Thursday, April 26, 2018

The Militarisation of the Church

On ANZAC Day, 25th April , Mark Coleridge, Archbishop of Brisbane presided at a Memorial Mass for the public holiday.  

The Mass is attended by civic leaders for whom seats are reserved at the front and a military catafalque  party.  The  catafalque party  is traditionally mounted around the coffin to ensure the safety of the body while it lay in state. Its presence around the liturgical space during Eucharist is questionable and  a matter of concern in our Archdiocese.

The 2015 official video of the ANZAC Mass shows that the young men providing the catafalque party are not engaged in full and active participation  as their military  role precludes responding to prayers and joining in the common gestures. 

I have even made a point each year of approaching these young men to share the sign of peace. This year that invitation was led by  Deacon Gary Stone, a military chaplain. However, again the young men holding their weapons are not able to respond to my greeting as their hands were firmly gripping their weapons in the place of sanctuary.

In 2017 Australian film maker, David Bradury made another video about the ANZAC Mass which included a call by myself and Erin Kennedy for the  removal of the  weapons during the ANZAC Day liturgy.

This year, in the days leading up to ANZAC Day Jim and Franz Dowling of the Catholic Worker movement leafleted parishioners and visitors to the Cathedral also calling for a ban on guns in the Cathedral.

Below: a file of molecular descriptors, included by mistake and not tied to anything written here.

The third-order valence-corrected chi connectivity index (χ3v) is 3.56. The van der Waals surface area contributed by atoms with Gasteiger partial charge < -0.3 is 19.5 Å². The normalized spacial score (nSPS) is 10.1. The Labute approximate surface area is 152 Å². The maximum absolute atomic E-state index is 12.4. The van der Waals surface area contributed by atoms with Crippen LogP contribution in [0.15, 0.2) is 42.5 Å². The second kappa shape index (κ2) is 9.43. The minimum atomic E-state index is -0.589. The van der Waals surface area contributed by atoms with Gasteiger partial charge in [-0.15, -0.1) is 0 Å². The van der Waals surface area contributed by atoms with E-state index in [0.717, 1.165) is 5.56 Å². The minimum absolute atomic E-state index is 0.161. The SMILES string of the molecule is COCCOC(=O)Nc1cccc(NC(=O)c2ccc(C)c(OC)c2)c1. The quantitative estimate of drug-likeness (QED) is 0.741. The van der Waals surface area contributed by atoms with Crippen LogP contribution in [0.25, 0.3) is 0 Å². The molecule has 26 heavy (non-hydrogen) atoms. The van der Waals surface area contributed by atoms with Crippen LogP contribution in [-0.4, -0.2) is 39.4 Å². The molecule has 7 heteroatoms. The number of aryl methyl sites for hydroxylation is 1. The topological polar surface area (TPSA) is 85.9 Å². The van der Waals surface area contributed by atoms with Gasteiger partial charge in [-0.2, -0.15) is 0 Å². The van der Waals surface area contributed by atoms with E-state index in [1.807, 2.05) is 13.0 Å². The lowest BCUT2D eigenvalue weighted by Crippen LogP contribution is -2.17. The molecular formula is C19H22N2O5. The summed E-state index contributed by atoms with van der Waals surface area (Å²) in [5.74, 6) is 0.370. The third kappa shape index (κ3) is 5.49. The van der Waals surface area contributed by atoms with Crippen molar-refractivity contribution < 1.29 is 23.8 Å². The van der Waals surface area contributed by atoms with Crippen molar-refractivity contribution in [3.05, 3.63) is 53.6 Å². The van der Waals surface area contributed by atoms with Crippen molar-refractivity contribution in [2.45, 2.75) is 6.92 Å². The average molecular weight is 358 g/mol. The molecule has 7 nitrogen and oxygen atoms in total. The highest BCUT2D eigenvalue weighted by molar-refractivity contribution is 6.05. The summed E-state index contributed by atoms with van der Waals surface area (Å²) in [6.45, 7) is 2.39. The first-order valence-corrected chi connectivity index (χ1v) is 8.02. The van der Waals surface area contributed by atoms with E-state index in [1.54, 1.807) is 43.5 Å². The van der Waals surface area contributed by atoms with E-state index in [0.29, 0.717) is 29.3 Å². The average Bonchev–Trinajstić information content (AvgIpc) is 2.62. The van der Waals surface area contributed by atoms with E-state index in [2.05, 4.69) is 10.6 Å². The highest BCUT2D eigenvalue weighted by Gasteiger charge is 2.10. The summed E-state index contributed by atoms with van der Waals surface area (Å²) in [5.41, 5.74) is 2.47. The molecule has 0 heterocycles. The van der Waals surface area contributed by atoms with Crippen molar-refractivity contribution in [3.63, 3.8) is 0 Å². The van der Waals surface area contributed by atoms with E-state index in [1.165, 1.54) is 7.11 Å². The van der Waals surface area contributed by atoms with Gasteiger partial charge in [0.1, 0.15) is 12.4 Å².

My images and photo reflection on the 2018 Mass.

If you share our concern about the presence of weapons in the Cathedral of St Stephen please voice your concerns here.

Saturday, April 14, 2018

2018 Week of Prayer for Christian Unity

Week of Prayer for Christian Unity, Australia
13th-20th May 2018

Resources have been adapted from material provided by the Caribbean Churches and include a service, sermon notes and Eight days of Bible Study and Reflections - great for use by Home group. 


The themes of the daily material raise some of the contemporary issues addressed by the churches of the Caribbean. Abuses of human rights are found across the region and we are challenged to consider our manner of welcoming of the stranger into our midst. Human trafficking and modern-day slavery continue to be huge issues. Addiction to pornography and drugs, continue to be serious challenges to all societies. The debt crisis has a negative impact upon the nations and upon individuals – the economies of the nations and people have become precarious. Family life continues to be challenged by the economic restrictions which lead to migration, domestic abuse and violence.
The Caribbean Churches work together to heal the wounds in the body of Christ. Reconciliation demands repentance, reparation and the healing of memories. The whole Church is called to be both a sign and an active agent of this reconciliation.

Christian Aid

Each year Christian Aid provides the Go and Do action points for each of the daily reflections – linking into the important work of Christian Aid in the relief of poverty and advocacy of justice.

Social media

Show your support for Christian Unity by posting unity messages and details of your events to our Week of Prayer for Christian Unity Twitter wall – simply add the #wpcuwall hashtag to your Twitter post (note they take 15 minutes to appear). You can also find updates about the Week of Prayer for Christian Unity on Twitter by following the #wpcu2018 hashtag.